Halifax Bridging Loan Comparison Calculator

Use our bridging loan calculator for quick rate comparisons with Halifax bank. Gain access to the best bridging loan rates sourced in the UK.

Halifax, a wholly owned subsidiary of Lloyds Banking Group, was officially founded in the year 1852. Halifax, one of the first true ‘building societies’ to open its doors in the UK, was established to help address the country’s severe housing shortage. Halifax now forms part of the Lloyds Banking Group, which employs more than 75,000 people, has over 30 million customers, and is the UK’s leading provider of current accounts, savings, personal loans, credit cards, and mortgages.

Compare Donkey to Halifax bridging loans

Typically, bridging loans are used for the purchase of a property. These loans are designed to help people who are moving house and who want to acquire a new property while their existing home is on the market. When equity happens to be locked up in a mortgage, a Halifax bridging loan may be appropriate to finance a property purchase. They can be especially valuable to property managers, people who are buying property at auction, and developers.

Home-movers may want to use a bridging loan to avoid getting stuck in a property chain so that they can purchase a new property while waiting for a mortgage. Nonetheless, it is important that you keep in mind that obtaining bridging finance doesn’t guarantee you’ll obtain a mortgage in the future.

Halifax Bridging Loan Calculator

Our calculator is fast and simple to use, and it is provided to illustrate interest charges and various other costs associated with bridging finance. There are numerous bridging finance companies that all charge a range of different interest rates, along with a host of other charges. These charges differ considerably, making it impossible to provide a bridging loan quoting system online that’s able to offer quotes for all circumstances. A bridging finance calculator is meant as a guide only. It is, however, based on the most popular bridging plans.

Comparing a bridging loan to a regular secured loan

Theoretically, they differ because bridging finance is used for short-term financing purposes only, whereas most other loans tend to be used for long-term financing. The speed of getting the cash transferred into your account is another major difference between these two loans. It can take weeks for high-street lenders such as Barclays to complete a loan; however, bridging finance can be arranged in 1 to 2 days.

How high are the interest rates?

Adding up the amount of the loan, interest, and administration fees ought to give you a good insight into the costs involved.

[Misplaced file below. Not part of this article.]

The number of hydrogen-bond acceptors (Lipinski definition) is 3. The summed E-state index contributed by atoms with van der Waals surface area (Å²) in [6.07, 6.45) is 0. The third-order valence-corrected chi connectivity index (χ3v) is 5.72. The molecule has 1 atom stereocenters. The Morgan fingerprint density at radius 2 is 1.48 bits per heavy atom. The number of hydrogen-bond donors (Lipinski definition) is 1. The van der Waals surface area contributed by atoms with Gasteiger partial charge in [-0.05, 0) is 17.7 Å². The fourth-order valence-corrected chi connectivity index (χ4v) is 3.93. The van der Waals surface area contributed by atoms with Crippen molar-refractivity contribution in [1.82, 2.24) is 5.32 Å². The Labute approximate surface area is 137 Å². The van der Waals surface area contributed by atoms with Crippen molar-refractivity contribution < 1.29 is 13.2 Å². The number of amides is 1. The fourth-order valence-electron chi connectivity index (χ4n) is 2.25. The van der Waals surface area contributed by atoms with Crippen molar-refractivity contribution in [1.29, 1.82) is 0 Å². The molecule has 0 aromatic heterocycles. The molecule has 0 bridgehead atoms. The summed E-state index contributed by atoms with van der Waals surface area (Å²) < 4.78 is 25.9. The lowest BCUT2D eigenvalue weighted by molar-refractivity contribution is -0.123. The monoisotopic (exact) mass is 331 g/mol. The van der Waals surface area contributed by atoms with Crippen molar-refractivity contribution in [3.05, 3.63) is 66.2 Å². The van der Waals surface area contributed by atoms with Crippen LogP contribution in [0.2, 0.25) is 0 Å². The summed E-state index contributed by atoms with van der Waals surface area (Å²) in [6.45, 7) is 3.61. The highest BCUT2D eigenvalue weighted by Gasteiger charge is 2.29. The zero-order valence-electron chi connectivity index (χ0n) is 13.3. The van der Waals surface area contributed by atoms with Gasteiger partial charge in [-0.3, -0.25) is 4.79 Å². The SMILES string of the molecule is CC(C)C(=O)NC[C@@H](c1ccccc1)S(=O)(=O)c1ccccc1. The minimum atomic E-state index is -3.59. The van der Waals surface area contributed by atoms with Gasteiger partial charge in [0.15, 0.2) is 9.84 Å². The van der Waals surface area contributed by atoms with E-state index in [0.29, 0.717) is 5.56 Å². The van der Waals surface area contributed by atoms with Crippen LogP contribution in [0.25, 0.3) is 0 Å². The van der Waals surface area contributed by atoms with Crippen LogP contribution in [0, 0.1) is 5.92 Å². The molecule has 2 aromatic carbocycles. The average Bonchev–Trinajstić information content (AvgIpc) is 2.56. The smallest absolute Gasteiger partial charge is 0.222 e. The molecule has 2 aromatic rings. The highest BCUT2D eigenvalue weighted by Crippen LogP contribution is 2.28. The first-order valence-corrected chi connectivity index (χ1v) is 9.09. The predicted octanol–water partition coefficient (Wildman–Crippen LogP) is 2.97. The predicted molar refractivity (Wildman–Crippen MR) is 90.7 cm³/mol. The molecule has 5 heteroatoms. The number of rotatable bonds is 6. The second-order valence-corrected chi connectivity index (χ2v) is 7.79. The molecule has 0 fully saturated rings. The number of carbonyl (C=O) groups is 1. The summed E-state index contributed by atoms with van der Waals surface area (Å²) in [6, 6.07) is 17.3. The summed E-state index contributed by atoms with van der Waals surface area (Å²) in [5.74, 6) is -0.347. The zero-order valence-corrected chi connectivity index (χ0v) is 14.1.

• Loan size: Bigger loans usually have higher rates of interest due to the fact that they pose a greater risk to the lender.
  • Repayment terms: If you have taken out a closed bridging loan and have set a concrete date for repayment, the term of your loan might impact your interest rate, with longer loans subject to higher interest rates.
  • Closed bridging loans vs. open bridging loans: closed bridging loans have a set repayment date, whereas open bridging loans don’t have to be repaid by a set date.
  • Property value: How much your security is valued at also affects the interest applied to your loan. Once more, the more risk lenders face, the higher the rate is going to be.

Charges

In addition to the interest, you will need to pay a collection of different charges when you apply for a bridging loan, consisting of some of the following:

  • Valuation fees: Valuation fees cover the property surveyor’s costs for performing a valuation of your property.
  • Legal costs: This pays the solicitor and legal fees of the loan provider; normally, legal fees tend to be charged at a set rate.
  • Introducer fees: If you use a broker, this pays for the broker’s work searching for a loan.
  • Arrangement or facility fee: The cost of setting up the bridging finance, approximately 1-2% of the loan.
  • Administration fees: the cost of the paperwork at the end of the loan term.
  • Exit fees: roughly 1% of the loan—should you pay it back early? However, not all lenders charge this.

How to apply for Halifax bridging finance

Having some security, such as commercial property, land, or residential property, and a reasonable credit history are the two things you will need before you make an application for a bridging loan. The next step involves filling out an online loan application.

With a bridging loan, the key things lenders look at are the quality of the exit strategy and the value of the asset you’re offering as security. This is not cheap finance, so you have to know how you’re getting out before you get in.

Typical costs based on 0.55% rates over 12 months

Bridging Loan Amount Repayment Amount (excluding broker fees etc)
£50,000 £59,254
£60,000 £70,148
£70,000 £81,042
£80,000 £91,936
£90,000 £102,829
£100,000 £113,723
£110,000 £124,836
£120,000 £135,948
£130,000 £147,060
£140,000 £158,172

Let our AI software compare rates for bridging loans against high-street banks and other institutions:

Main Stream Banks
Barclays Halifax
HSBC Lloyds Bank
Martin Lewis Nationwide
NatWest Post Office
RBS Santander
Shawbrook Bank Skipton Building Society
Tesco Together Money
UK Bridging Loans Yorkshire Bank